When the outer internal gear 38 is rotated, the disc 37 shown in FIG. 4 or 5 is rotated in a direction shown by an arrow I, so that the projection 35 engaging the groove 36 (through the slide shoe 39 in FIG. 5) is also rotated in the direction shown by the arrow I. As the projection 35 is integrally formed with the outer eccentric cam 34, the outer and inner eccentric cams 34 and 30 are rotated substantially in unison. The reason why "substantially" in unison is used is because when the projection 35 has been rotated approximately 90° as shown by the phantom lines in FIG. 4, the disc 37 is rotated behind the projection 35 by an angle θ (approximately 6° in this embodiment). In rotated phases 180° and 360° of the projection, however, the projection 35 and the disc 37 are completely coincident with each other in rotated angles, it may be considered that the inner and outer eccentric cams 30 and 34 are rotated in unison. In order to make small the angle θ, the eccentricity of the inner eccentric cam 30 should be set at a minimum required value.
In order to change the resultant eccentricity of the inner and outer eccentric cams 30 and 34, the eccentricity operating lever 47 as shown in FIG. 6 is moved, for example, in a direction shown by an arrow J, so that the sector gear 46 is rotated about the shaft 47a in a direction shown by an arrow K to cause the gear 45 in mesh therewith to rotate in the direction shown by the arrow G, with the result that the arm 44 integral with the gear 45 is rotated in a direction shown by an arrow L. If the spindle 8 is stationary, the inner internal gear 33 is also stationary, so that when the arm 44 is rotated in the direction L, the rocking gear 43 is revolved in the direction L about the crankshaft 8, while rotating about its axis in the direction F. As the result, the center gear 40 is rotated in the direction G, so that the fixed gear 41 is rotated in the direction H and the outer internal gear 38 in mesh therewith is rotated in the direction I. In this case, as above described, because the inner internal gear 33 is stationary, the outer internal gear 38 is rotated through required angles relative to the inner internal gear 33. In other words, the outer eccentric cam 34 is rotated relative to the inner eccentric cam 30.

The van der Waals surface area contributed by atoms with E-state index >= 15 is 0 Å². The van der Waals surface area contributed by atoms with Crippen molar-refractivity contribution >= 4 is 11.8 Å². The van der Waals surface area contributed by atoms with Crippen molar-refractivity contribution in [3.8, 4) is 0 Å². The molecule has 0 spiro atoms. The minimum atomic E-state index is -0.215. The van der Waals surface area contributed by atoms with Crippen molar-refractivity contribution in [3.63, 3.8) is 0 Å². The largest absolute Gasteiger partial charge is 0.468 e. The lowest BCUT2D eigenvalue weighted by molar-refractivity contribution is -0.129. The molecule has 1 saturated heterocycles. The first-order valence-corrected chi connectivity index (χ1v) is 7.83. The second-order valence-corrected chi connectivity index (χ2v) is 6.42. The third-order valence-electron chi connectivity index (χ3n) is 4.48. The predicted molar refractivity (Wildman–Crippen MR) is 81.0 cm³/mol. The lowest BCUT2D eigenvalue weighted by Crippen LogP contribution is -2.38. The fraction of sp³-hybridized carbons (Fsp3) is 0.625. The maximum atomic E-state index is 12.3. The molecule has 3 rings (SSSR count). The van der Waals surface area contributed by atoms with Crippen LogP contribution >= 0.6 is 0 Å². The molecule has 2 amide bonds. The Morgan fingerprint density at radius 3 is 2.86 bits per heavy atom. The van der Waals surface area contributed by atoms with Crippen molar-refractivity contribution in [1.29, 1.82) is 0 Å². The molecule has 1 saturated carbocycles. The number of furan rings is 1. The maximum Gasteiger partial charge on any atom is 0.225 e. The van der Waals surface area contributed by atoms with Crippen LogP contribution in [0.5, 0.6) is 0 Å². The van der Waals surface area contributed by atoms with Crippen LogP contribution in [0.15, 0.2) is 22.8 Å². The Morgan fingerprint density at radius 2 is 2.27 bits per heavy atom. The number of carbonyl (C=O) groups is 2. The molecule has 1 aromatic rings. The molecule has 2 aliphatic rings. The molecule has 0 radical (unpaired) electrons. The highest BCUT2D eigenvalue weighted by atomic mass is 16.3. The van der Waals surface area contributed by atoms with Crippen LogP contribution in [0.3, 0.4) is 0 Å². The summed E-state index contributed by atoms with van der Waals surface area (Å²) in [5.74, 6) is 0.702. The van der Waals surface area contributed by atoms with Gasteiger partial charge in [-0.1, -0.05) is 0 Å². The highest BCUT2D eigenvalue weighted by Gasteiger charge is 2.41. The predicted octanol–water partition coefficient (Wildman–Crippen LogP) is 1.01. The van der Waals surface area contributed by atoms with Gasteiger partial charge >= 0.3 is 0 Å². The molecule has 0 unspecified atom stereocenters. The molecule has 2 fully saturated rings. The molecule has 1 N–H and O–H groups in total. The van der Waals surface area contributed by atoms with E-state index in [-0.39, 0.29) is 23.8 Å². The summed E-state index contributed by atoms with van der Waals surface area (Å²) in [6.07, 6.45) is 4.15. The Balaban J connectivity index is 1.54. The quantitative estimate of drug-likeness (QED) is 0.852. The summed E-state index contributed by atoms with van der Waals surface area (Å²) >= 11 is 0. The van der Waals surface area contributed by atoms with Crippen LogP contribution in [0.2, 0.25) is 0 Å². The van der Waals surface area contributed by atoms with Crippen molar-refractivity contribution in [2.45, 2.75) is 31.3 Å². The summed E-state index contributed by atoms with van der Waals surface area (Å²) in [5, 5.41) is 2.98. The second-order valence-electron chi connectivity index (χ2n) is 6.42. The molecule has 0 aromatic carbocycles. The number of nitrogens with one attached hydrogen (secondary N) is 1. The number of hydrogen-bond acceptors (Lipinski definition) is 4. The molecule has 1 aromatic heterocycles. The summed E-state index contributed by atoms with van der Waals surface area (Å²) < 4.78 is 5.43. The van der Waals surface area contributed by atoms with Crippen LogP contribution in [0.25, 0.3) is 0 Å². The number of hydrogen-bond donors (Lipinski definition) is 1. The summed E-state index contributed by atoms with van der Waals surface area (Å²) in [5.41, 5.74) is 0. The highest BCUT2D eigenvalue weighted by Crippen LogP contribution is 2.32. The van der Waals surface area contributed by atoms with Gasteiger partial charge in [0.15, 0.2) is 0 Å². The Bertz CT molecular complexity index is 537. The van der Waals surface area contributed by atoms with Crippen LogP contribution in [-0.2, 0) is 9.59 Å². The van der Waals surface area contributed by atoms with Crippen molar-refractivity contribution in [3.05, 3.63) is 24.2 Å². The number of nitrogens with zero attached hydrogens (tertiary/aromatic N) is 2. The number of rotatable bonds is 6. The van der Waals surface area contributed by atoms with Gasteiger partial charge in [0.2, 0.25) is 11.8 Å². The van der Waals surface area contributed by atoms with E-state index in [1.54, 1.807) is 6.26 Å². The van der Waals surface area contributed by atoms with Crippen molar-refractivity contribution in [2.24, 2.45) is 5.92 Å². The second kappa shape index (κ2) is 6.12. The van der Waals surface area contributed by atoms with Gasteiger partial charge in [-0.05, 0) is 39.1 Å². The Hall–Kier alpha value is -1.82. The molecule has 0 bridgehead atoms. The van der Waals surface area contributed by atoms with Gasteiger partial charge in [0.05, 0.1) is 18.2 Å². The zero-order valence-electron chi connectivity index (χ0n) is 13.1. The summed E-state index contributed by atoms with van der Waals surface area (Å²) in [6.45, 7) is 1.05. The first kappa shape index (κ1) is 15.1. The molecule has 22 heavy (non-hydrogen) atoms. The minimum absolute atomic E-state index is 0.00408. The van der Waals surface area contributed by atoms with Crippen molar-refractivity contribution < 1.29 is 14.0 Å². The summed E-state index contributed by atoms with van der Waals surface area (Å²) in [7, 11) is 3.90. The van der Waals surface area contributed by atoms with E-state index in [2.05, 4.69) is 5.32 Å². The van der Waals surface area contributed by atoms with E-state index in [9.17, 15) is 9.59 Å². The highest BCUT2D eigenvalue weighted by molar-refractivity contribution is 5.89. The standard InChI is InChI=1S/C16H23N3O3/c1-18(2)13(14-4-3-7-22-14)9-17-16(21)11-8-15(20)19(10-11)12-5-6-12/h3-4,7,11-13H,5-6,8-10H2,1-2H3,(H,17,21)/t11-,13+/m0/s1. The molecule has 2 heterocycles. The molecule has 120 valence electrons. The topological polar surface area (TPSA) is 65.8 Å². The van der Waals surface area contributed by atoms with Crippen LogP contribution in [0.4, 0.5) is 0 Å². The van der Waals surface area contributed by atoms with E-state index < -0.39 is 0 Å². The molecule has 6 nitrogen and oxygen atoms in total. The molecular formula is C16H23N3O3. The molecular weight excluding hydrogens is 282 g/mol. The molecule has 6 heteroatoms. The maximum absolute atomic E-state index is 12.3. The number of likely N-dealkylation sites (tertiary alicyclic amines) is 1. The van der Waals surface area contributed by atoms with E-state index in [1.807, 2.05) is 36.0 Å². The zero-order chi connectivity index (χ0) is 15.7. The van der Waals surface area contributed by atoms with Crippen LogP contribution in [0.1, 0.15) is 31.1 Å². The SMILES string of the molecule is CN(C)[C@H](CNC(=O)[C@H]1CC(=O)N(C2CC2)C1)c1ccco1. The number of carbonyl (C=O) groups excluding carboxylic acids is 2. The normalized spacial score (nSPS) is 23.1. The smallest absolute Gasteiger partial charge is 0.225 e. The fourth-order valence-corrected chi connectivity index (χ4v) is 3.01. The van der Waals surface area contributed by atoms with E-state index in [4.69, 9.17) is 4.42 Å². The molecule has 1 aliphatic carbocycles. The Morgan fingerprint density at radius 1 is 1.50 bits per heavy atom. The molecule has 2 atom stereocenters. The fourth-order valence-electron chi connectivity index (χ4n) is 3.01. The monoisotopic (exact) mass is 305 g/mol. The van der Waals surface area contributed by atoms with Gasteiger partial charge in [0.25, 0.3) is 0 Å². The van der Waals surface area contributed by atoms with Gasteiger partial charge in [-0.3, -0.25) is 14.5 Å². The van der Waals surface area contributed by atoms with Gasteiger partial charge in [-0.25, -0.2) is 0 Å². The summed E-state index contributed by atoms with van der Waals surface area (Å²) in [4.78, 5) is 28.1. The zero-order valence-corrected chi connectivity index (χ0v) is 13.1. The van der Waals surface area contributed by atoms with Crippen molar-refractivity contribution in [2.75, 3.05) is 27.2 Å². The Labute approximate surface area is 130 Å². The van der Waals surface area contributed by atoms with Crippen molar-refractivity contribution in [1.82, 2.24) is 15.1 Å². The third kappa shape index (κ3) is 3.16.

FIGS. 2 and 3 illustrate the maximum resultant eccentricity between the cams 30 and 34. When the outer eccentric cam 34 is rotated starting from the position shown in FIGS. 2 and 3 relative to the inner eccentric cam 30, the resultant eccentricity becomes smaller successively.
Assuming that the eccentricity of the inner eccentric cam 30 is l1 and the eccentricity of the outer eccentric cam 34 relative to the inner eccentric cam 30 is l2, the cams shown in FIG. 2 are set as l1 =2. When the outer eccentric cam 34 is rotated through 180° from the position of the maximum resultant eccentricity relative to the inner eccentric cam 30, the resultant eccentricity becomes zero.
In other words, the resultant eccentricity of the inner and outer eccentric cams 30 and 34 can be set arbitrarily between the maximum value as shown in FIGS. 2 and 3 and zero.
Although the operation has been explained in the event that the spindle 8 is stationary, the operation can be effected in the same manner even if the spindle is being rotated.
When the inner and outer eccentric cams 30 and 34 are rotated in unison by the rotation of the crankshaft 8, the respective plungers 20 are reciprocally moved in the cylinder bores 19 in the directions shown by arrows M and N in FIG. 2, by the camming action with the aid of the cam followers 21 brought in contact with the outer eccentric cam 34 by the coil springs 22. When the plunger 20 is moved in the direction M, the oil enters the cylinder bore 19 from the suction hydraulic passage 23 through the check valve 27. On the other hand, when the plunger 20 is moved in the direction N, the oil is exhausted into the delivery hydraulic passage 26 through the check valve 28. While the spindle 8 is rotated through 180°, each plunger 20 completes its one cycle, so that the oil is delivered into the delivery hydraulic passage 26 by the plunger.
The delivered oil enters the pressure side recess 67 through the delivery hydraulic passage 78 of the connecting member 15 and the pressure side passage 68 of the hydraulic motor B shown in FIG. 7. Accordingly, the large diameter gear 58 is rotated in a direction shown by an arrow O and the small diameter gear 59 is rotated in a direction shown by an arrow P in FIG. 7.
The rotation of the large diameter gear 58 is transmitted through the one-way clutch 64 to the rear wheel hub 57, thereby driving the bicycle.
When the gears 58 and 59 are rotated as above described, the oil flows into the return passage 70 through the exhaust side recess 69. The oil in the return passage 70 is then returned into the suction hydraulic passage 23 of the hydraulic pump A through the suction hydraulic passage 79 of the connecting member 15.